With St Patrick's Day in mind, here's a fruit cake that revels in Irish whiskey. Paler and with a softer crumb than most fruit cakes because of the addition of creme fraiche, this luxurious cake needs no more than a dusting of icing sugar for serving. Of course you can use a different spirit, but why not get into the spirit of the day with a little "water of life"?
300g dried fruit (use any combination of sultanas, raisins, currants, figs, prunes)
100ml Irish whiskey
300g plain flour
1 tsp baking powder
1 tsp bicarbonate of soda
½ tsp salt
200g unsalted butter, at room temperature, plus extra for greasing
200g dark brown sugar
grated zest of 1 orange
2 large eggs, at room temperature
1 tsp vanilla extract
220g full-fat creme fraiche (or full-fat sour cream)
icing sugar for dusting
1. Place the dried fruit in a bowl and stir in the whiskey. Cover with a plate and leave to soak overnight* at room temperature, stirring a few times.
2. Preheat oven to 175C (185C conventional). Grease and flour a 23cm bundt tin or 23cm round spring-form tin. Set aside.
3. Sift the flour, baking powder, bicarbonate of soda and salt together into a bowl and set aside.
4. Place butter, sugar and zest in the bowl of an electric mixer with the paddle attachment in place, and beat on medium-high speed until light and creamy. Add the eggs, one at a time, beating well after each addition. Add the vanilla, then, on low speed, add the flour mix, alternating with the creme fraiche. Remove the bowl from the machine and, using a rubber spatula, fold in the soaked dried fruit, including the syrupy alcohol.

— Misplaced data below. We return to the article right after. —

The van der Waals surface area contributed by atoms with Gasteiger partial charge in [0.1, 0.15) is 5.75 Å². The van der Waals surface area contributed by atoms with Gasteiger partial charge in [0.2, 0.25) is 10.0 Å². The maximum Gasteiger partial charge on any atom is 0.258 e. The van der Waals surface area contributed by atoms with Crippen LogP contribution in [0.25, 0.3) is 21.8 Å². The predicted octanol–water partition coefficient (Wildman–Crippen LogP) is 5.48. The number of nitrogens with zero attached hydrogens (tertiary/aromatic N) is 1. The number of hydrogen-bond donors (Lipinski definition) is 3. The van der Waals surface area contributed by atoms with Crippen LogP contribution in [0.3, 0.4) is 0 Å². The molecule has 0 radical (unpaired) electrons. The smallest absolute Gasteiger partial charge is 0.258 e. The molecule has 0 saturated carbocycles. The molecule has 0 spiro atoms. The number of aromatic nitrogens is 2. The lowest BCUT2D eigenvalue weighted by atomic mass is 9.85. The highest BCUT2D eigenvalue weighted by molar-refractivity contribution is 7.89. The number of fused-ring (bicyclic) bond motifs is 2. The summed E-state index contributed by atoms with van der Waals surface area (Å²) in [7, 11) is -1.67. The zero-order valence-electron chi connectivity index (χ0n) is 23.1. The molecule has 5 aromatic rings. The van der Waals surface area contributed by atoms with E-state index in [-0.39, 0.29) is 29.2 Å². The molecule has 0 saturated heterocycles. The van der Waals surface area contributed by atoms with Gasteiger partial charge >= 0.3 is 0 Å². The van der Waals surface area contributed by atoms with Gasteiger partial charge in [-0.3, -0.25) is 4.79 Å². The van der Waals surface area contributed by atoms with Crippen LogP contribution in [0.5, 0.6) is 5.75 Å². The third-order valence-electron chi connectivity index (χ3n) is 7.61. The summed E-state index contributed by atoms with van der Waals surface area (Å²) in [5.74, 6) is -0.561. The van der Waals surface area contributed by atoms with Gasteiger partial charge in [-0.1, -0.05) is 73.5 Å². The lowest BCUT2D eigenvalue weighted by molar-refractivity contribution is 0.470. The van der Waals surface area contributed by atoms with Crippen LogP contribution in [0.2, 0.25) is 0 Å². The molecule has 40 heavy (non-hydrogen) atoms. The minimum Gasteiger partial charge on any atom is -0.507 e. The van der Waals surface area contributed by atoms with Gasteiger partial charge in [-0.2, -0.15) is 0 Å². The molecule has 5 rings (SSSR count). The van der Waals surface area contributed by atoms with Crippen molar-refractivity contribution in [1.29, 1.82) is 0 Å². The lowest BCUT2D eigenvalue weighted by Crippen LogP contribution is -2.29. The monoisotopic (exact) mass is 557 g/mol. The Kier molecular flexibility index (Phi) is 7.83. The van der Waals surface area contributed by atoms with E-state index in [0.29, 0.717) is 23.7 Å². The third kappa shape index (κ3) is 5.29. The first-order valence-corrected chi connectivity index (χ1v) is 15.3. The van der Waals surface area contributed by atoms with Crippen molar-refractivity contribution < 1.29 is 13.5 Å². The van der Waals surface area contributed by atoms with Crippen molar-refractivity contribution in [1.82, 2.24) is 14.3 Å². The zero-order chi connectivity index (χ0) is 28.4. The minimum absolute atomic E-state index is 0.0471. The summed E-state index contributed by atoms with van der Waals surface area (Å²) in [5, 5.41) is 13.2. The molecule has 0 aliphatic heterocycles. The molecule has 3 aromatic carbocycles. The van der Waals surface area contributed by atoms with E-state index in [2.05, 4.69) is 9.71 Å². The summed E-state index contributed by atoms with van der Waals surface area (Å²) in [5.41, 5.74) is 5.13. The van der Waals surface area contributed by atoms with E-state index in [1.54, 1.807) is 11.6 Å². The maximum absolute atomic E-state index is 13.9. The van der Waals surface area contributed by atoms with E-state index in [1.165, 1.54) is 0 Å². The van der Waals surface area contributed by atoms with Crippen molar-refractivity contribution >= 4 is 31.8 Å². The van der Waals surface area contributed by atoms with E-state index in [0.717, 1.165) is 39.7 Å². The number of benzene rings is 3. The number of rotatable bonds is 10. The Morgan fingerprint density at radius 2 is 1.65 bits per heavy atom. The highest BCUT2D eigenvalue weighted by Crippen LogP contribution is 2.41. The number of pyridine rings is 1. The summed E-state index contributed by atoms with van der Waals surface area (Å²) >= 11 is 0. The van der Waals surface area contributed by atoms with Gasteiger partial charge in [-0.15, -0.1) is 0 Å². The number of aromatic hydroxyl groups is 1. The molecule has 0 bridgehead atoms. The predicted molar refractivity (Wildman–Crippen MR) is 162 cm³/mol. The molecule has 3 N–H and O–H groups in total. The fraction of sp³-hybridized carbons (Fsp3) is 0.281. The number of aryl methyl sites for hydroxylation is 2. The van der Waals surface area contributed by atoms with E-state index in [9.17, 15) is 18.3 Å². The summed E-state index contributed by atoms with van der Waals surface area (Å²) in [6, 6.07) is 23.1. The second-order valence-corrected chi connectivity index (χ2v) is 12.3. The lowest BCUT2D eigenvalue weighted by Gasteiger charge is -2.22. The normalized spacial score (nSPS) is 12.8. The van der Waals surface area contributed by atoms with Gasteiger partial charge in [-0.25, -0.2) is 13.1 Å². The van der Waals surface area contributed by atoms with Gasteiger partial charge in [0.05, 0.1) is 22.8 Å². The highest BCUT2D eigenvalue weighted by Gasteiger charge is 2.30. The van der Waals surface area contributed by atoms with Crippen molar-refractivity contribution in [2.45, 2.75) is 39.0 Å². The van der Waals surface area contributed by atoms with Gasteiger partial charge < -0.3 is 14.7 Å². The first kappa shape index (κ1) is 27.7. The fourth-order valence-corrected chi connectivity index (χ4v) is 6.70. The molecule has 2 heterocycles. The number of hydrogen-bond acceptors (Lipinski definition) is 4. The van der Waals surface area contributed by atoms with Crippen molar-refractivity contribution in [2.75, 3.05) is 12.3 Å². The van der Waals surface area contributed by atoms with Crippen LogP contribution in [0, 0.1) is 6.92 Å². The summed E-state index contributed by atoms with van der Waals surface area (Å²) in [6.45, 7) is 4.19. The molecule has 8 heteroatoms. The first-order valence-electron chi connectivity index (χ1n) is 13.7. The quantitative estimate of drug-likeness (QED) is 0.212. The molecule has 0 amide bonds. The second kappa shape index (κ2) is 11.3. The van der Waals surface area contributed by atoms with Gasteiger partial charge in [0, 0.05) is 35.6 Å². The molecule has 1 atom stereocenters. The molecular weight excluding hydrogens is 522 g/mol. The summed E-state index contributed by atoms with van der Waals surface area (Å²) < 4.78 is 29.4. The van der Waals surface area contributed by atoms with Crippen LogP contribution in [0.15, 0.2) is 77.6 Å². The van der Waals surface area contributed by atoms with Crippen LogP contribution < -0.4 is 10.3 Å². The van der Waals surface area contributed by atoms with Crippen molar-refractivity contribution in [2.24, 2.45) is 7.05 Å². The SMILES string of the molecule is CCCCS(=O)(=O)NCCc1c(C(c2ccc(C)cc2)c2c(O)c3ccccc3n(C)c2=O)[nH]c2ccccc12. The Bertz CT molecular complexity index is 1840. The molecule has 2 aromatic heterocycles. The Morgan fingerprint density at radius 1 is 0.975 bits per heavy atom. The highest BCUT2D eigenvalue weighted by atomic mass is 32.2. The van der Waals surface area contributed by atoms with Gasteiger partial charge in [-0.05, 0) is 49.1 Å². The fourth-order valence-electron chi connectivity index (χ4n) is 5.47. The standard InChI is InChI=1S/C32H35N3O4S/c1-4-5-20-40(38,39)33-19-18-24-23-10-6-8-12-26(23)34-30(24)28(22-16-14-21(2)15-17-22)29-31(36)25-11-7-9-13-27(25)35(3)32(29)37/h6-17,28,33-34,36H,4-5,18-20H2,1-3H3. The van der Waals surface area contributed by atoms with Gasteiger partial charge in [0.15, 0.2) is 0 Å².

5. Scrape the batter into the prepared cake tin and bake for 50-60 minutes (60-65 minutes if using the spring-form tin), or until a skewer inserted into the centre of the cake comes out clean. Remove from oven and allow to rest for 10 minutes in the tin, before releasing the cake and transferring onto a serving plate. Let the cake cool, then dust with icing sugar before serving.
*Tip: It's best to soak the dried fruits in the whiskey the day before, to plump them up and inject flavour. But if you're short on time, heat the fruit and alcohol very gently in either the microwave or on the stove-top until most of the alcohol has evaporated.